The IPython notebook is a great tool for interactive computing. Below I show a short Python example on how to work interactively with simple 3D models in the IPython notebook.

To begin with, we need a simple way to represent a 3D model in Python. We will here restrict ourselves to geometries made up of plane 2D polygons in 3D:

class PolygonCollection(object):
    def __init__(self, nodes, polygons):
        A collection of plane polygons in 3D

        Nodes is a list of 3-tuples of coordinates
        Polygons is a nested list of node indices for each polygon, one
        list of indices for each polygon
        self.nodes = nodes
        self.polygons = polygons

    def extents(self):
        Calculate the size of the 3D polygon model
        xmin, ymin, zmin = 1e100, 1e100, 1e100
        xmax, ymax, zmax = -1e100, -1e100, -1e100
        for x, y, z in self.nodes:
            xmin = min(x, xmin)
            ymin = min(y, ymin)
            zmin = min(z, zmin)
            xmax = max(x, xmax)
            ymax = max(y, ymax)
            zmax = max(z, zmax)
        return xmin, xmax, ymin, ymax, zmin, zmax

We then populate our 3D model with some polygons. The polygon <-> node/vertex connectivity is simply represented as indices into the list of nodes/vertices:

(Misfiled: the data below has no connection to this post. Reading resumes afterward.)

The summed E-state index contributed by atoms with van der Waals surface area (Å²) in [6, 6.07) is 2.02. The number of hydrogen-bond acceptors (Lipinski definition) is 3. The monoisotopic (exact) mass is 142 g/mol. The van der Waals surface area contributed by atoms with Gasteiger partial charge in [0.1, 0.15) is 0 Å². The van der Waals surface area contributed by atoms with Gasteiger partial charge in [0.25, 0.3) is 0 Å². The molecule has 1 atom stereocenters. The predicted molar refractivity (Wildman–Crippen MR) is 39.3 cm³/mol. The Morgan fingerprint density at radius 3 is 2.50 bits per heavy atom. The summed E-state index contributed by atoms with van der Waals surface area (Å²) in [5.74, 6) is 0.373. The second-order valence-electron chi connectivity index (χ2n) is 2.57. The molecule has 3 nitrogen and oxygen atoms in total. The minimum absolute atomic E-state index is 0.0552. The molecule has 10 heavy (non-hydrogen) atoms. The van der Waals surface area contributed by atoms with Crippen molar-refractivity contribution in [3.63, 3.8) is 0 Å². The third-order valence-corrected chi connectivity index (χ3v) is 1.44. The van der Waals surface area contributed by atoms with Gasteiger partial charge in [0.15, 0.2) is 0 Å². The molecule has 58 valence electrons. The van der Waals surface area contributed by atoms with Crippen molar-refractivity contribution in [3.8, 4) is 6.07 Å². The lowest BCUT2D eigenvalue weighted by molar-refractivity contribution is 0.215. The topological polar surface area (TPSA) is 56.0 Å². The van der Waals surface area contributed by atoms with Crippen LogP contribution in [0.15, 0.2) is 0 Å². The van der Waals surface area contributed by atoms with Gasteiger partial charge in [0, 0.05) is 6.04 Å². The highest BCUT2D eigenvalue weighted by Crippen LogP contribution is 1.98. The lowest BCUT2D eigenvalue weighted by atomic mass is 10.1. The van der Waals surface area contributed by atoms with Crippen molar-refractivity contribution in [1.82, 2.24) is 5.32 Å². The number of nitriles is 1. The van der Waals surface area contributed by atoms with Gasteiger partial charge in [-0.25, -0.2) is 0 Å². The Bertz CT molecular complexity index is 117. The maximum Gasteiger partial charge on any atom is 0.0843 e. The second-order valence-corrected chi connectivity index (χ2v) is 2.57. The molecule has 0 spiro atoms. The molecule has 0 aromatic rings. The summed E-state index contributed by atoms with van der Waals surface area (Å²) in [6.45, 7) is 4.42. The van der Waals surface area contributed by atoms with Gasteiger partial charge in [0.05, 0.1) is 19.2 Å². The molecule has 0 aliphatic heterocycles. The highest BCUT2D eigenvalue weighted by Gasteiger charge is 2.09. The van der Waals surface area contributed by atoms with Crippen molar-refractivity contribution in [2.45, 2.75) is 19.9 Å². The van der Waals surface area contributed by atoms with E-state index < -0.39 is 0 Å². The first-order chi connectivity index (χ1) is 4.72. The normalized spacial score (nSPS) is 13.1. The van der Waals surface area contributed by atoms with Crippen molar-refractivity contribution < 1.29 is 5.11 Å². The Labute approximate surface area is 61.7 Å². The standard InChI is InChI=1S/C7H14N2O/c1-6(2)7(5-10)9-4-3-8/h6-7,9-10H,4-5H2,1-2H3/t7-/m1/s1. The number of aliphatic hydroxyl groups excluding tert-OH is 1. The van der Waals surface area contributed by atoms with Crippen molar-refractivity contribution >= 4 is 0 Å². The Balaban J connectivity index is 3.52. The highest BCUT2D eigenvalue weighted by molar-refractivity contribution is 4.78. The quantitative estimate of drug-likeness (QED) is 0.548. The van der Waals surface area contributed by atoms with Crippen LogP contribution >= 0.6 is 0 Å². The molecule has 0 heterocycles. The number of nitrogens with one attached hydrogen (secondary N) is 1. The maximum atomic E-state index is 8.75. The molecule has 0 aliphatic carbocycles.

nodes = [(0.0, 0.0, 0.0), (1.0, 0.0, 0.0), (1.0, 1.0, 0.0), (0.0, 1.0, 0.0),
         (1.0, 0.0, 0.0), (1.0, 0.0, 1.0), (0.0, 0.0, 1.0),
         (0.0, 1.0, 0.0), (0.0, 1.0, 1.0), (0.0, 0.0, 1.0)]
elements = [(0, 1, 2, 3), (0, 4, 5, 6), (0, 7, 8, 9)]
polygons = PolygonCollection(nodes, elements)

IPython notebook allows us to embed images, Latex equations, HTML, Javascript and more. In this case we will use Javascript to render our 3D model. This can be done as follows:

from IPython.display import display, Javascript
js = polygons2js(polygons)

The end result can be seen below. In a reasonable modern browser you should be able to rotate the 3D model. If it does not work it may also be that the Javascript libraries imported to do the rendering have changed since the time when this was written. I do not believe the libraries have stable APIs just yet. As of May 2014 it should work in the latest versions of Firefox, Chrome and Internet Explorer.

Update March 2017: fixed the javascript (and the below Python code) so that it works with the latest (Nov 2016) version of JSModeler. The python code below should produce the same Javascript code that is running on this page, but it has not been tested, so there might be a typo somewhere.

The "only" thing needed to make this work is a function polygons2js(polygons) that converts the 3D model to a set of javascript commands that will run inside the notebook. This can be done quite easily with the help of JSModeler and three.js. A simple implementation will look something like this:

import random

def js_wrap(js, js_libraries):
    Wrap javascript commands in code that preloads needed libraries
    lines = ['function getMultipleScripts(scripts, callback) {',